Anchorage v. Cook

Annotate this Case

598 P.2d 939 (1979)

ANCHORAGE, A Municipal Corporation, Appellant, v. John Wesley COOK, Appellee.

No. 3914.

Supreme Court of Alaska.

August 17, 1979.

*940 Allen M. Bailey, Municipal Prosecutor, Theodore D. Berns, Municipal Atty., Anchorage, for appellant.

Paul C. O'Connell, Kennelly & Azar, Anchorage, for appellee.



BURKE, Justice.

A little after midnight on April 3, 1977, Officer Stiehm of the Anchorage Police Department was dispatched to investigate a possible automobile accident in a parking lot at the corner of 3rd and C in downtown Anchorage. In the parking lot he observed an automobile with its front bumper "hung up" on a guardrail. The car's engine was not running but its headlights were on. The key was in the ignition switch in the "on" position. John Wesley Cook, appellee, was lying on the front seat of the car with his feet under the steering wheel and his head toward the passenger side. Cook appeared to be asleep.

Stiehm opened the car door and awakened Cook. When requested to do so, Cook exited the vehicle and walked to the rear of it toward Stiehm's patrol car. Stiehm testified that Cook staggered as he walked. Stiehm asked Cook if he was ill and Cook replied that he was not. When asked how he came to be where he was, Cook explained that he had been driving the car and had swerved to avoid an accident with another vehicle.

Stiehm requested that Cook perform certain field sobriety tests. Cook was unable to stand on one leg for more than a second or two and refused to perform a finger to nose test. At this point Stiehm noted the *941 odor of intoxicating liquor and arrested Cook for driving while under its influence, in violation of Section 9.28.020 of the Anchorage Municipal Code.[1] After trial by jury Cook was adjudged guilty of the offense charged.

On appeal to the superior court Cook's conviction was reversed. That court held that, while Stiehm had "reasonable grounds to investigate [the] incident," there was "no basis for reasonable suspicion ... which would give rise to probable cause to effect the opening of appellant's car door, the extrication of appellant, or the field sobriety test which led to the subsequent arrest and blood test of appellant." Thus, the court concluded that Cook's pretrial motion to dismiss should have been granted and reversed his conviction. This appeal followed. We reverse the judgment of the superior court and remand the case with instructions to reinstate Cook's conviction.


The first issue that we must address is whether this court has jurisdiction to entertain this appeal. Cook argues that the court lacks jurisdiction because the prosecution is allowed to appeal in criminal cases only as described in AS 22.05.010, namely: (1) to test the sufficiency of the indictment or information and (2) on the ground that the sentence is too lenient.[2]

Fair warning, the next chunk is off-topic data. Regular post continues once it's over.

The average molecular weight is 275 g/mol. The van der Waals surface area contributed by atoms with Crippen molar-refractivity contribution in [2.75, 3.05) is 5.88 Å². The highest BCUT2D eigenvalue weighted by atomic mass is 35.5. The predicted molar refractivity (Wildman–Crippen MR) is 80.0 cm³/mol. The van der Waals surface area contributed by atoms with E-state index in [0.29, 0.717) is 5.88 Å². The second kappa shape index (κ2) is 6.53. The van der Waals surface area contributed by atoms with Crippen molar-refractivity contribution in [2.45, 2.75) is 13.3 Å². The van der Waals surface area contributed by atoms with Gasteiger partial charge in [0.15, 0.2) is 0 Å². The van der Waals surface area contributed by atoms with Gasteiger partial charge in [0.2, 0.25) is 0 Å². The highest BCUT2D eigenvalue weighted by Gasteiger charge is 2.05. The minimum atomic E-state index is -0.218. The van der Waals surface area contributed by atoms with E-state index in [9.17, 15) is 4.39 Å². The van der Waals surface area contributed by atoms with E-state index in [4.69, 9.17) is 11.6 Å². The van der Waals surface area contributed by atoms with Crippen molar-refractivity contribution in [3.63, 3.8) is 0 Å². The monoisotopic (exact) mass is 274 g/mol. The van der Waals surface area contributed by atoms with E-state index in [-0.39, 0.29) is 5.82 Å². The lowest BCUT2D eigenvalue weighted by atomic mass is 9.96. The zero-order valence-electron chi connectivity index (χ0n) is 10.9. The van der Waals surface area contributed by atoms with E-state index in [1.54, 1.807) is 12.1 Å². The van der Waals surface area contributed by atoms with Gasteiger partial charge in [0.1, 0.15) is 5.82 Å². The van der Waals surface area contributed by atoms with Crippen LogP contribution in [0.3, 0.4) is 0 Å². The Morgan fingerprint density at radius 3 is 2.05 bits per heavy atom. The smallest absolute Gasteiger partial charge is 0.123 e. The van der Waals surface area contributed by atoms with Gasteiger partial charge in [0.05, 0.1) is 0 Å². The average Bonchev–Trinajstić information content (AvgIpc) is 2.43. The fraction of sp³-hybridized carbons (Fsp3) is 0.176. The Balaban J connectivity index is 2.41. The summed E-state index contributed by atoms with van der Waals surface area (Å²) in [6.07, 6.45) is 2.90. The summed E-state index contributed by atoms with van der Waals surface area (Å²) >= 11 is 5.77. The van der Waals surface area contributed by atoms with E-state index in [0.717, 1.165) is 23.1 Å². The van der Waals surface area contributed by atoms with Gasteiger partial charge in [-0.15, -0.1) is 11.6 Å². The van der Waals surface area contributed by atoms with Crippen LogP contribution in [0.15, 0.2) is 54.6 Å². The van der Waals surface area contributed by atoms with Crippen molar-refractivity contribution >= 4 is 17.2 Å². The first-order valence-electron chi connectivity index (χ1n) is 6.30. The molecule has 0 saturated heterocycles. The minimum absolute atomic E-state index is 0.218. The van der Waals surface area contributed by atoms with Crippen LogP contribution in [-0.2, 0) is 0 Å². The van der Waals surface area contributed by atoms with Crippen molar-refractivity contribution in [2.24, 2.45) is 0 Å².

In State v. Marathon Oil Co., 528 P.2d 293 (Alaska 1974), we rejected an identical argument. Our holding in that case is dispositive of the issue here. See also State v. Gibson, 543 P.2d 406, 409 n. 6 (Alaska 1975). Cook's argument that Marathon "was not correctly decided" is not persuasive.


In Pennsylvania v. Mimms, 434 U.S. 106, 98 S. Ct. 330, 54 L. Ed. 2d 331 (1977), the United States Supreme Court held that following a lawful traffic stop an officer could request that the driver exit his vehicle. In reaching its decision, the Court considered the safety of the officer and balanced this interest against the intrusion into the driver's personal liberty. Characterizing that intrusion as "de minimis" the Court stated that "[w]hat is at most a mere inconvenience cannot prevail when balanced against legitimate concerns for the officer's safety." Id. at 111, 98 S. Ct. at 333, 54 L. Ed. 2d at 337. The Court further stated:

The touchstone of our analysis under the Fourth Amendment is always "the reasonableness in all the circumstances of the particular governmental invasion of a citizen's personal security." Terry v. Ohio, 392 U.S. 1, 19, 88 S. Ct. 1868, 20 L. Ed. 2d 889 ... (1968). Reasonableness, of course, depends "on a balance between the public interest, and the individual's right to personal security free from arbitrary interference by law officers." United States v. Brignoni-Ponce, 422 U.S. 873, 878, 95 S. Ct. 2574, 45 L. Ed. 2d 607 ... (1975).

434 U.S. at 108-09, 98 S. Ct. at 332, 54 L. Ed. 2d at 335-36. When these interests are balanced in the case at bar, we believe that there is even more reason to sustain the officer's actions than there was in Mimms.